Among those bending her ear, she said, were relatives of Ronald Madison, one of the two people fatally shot by police on the Danziger Bridge. Police initially sought to blame Lance Madison, Ronald's brother, for setting off the shootings, booking him on attempted murder. It later emerged that he was unarmed.
Romell Madison, a dentist and brother of both Lance and Ronald who has often spoken for the family, has said a return of Riley would be “letting the fox back in the henhouse.”
The proposed move also was criticized by Rafael Goyeneche, president of the watchdog Metropolitan Crime Commission, which often tangled with Riley. Goyeneche predicted the U.S. Justice Department would take a dim view of the appointment and said it would set back completion of the consent decree.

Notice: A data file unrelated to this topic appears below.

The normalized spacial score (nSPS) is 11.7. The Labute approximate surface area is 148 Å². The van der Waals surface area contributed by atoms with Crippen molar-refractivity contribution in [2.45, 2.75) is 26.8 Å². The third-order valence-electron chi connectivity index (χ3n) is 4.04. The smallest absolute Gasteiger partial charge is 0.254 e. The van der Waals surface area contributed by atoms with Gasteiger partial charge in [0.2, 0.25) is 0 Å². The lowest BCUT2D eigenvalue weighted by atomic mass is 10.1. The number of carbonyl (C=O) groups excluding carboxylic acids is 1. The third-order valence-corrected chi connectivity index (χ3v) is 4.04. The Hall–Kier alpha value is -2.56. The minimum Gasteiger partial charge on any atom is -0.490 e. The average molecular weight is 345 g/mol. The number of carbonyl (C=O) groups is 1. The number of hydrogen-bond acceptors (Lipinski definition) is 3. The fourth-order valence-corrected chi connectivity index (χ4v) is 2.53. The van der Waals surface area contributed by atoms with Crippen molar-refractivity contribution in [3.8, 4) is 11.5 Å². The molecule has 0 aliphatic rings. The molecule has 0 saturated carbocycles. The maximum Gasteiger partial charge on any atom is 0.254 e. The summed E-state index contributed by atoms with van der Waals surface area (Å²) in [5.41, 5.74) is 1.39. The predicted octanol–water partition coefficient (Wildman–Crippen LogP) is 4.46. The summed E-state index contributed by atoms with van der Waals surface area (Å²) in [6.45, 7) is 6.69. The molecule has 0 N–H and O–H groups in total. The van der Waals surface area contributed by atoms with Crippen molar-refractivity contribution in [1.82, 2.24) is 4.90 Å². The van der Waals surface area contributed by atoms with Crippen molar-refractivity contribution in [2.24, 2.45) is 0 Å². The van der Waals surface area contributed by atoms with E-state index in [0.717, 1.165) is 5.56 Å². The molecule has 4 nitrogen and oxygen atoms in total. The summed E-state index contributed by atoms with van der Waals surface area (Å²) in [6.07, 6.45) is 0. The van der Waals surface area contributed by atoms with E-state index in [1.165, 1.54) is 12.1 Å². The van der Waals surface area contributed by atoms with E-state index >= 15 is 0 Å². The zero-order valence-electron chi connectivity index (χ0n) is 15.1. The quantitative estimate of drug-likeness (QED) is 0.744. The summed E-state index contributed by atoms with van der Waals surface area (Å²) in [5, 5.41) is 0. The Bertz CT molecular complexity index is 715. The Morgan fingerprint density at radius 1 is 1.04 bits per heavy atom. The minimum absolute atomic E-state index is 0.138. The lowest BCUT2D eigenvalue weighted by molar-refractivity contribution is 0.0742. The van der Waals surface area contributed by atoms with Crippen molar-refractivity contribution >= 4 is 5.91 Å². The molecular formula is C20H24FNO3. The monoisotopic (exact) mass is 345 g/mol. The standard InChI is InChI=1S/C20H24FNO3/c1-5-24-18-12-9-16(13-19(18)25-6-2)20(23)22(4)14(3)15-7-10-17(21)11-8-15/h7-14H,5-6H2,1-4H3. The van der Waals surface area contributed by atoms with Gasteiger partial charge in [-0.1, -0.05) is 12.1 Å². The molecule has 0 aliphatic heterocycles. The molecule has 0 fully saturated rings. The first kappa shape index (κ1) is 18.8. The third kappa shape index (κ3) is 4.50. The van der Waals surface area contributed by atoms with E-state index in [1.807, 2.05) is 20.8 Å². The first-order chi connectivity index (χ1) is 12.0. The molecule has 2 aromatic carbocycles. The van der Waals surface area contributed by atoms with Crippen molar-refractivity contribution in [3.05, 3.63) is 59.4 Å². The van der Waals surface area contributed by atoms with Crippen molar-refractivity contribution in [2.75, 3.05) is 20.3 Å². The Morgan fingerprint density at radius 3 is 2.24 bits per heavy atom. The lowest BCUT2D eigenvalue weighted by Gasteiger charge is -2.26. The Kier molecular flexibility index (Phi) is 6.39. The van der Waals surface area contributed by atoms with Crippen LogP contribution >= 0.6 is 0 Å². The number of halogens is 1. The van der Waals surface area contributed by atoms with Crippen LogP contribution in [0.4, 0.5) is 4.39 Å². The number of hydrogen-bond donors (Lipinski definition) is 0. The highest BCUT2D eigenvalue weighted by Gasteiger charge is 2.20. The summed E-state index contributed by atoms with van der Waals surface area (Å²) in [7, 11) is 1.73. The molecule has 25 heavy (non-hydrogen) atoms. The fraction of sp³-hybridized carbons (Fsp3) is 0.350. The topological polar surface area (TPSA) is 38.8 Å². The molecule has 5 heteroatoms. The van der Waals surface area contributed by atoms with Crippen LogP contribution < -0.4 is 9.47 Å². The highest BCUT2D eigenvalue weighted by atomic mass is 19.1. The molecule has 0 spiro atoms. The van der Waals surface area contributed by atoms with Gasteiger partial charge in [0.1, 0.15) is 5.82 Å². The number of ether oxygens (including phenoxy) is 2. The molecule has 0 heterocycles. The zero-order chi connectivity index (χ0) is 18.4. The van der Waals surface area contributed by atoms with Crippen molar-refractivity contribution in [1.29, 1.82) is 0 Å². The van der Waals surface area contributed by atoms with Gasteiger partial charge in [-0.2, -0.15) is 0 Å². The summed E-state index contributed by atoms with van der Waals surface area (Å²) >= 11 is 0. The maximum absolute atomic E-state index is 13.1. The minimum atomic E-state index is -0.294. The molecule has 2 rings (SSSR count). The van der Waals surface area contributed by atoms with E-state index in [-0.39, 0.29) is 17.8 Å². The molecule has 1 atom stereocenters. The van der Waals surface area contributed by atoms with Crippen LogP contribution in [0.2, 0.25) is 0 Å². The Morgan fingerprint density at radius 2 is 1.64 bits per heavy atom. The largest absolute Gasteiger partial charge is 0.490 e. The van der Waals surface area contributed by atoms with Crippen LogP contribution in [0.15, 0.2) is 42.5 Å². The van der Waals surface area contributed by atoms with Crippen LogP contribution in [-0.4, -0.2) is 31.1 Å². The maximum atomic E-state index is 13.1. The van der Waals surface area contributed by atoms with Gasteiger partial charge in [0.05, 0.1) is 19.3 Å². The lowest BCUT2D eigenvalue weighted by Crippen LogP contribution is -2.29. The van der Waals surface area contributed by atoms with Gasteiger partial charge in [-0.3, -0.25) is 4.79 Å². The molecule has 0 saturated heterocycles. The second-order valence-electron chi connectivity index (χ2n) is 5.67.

Two officials who investigated and wrote up many of the findings that formed the basis of the consent decree penned a joint column this week arguing that hiring Riley would be "a step backwards." And an online petition against Riley's appointment had garnered 322 signatures by Wednesday.
Harrison, meanwhile, appears to be secure in his role as NOPD chief for now, with Cantrell having abandoned for the time being the idea of a national search and reiterating Wednesday that she intends to come up with measures by which to grade Harrison and other employees.
“I want to give a very special thank you to Mayor-elect Cantrell, for having the confidence in me to give me the opportunity to serve the great citizens of New Orleans,” Harrison said.
He said he plans to continue the department’s current work to address the city’s violent crime rate, improve community relations, and be transparent and ethical in its operations — things he said the department has become known for around the country.
Gregory Rusovich, chairman of the New Orleans Police and Justice Foundation, praised the progress the NOPD has made under Harrison’s leadership, particularly in reducing the attrition of officers and even starting to boost staff strength. He also said Harrison has worked well with the federal judge and monitors overseeing the NOPD’s consent decree and has overseen the beginnings of a crucial cultural change within the department.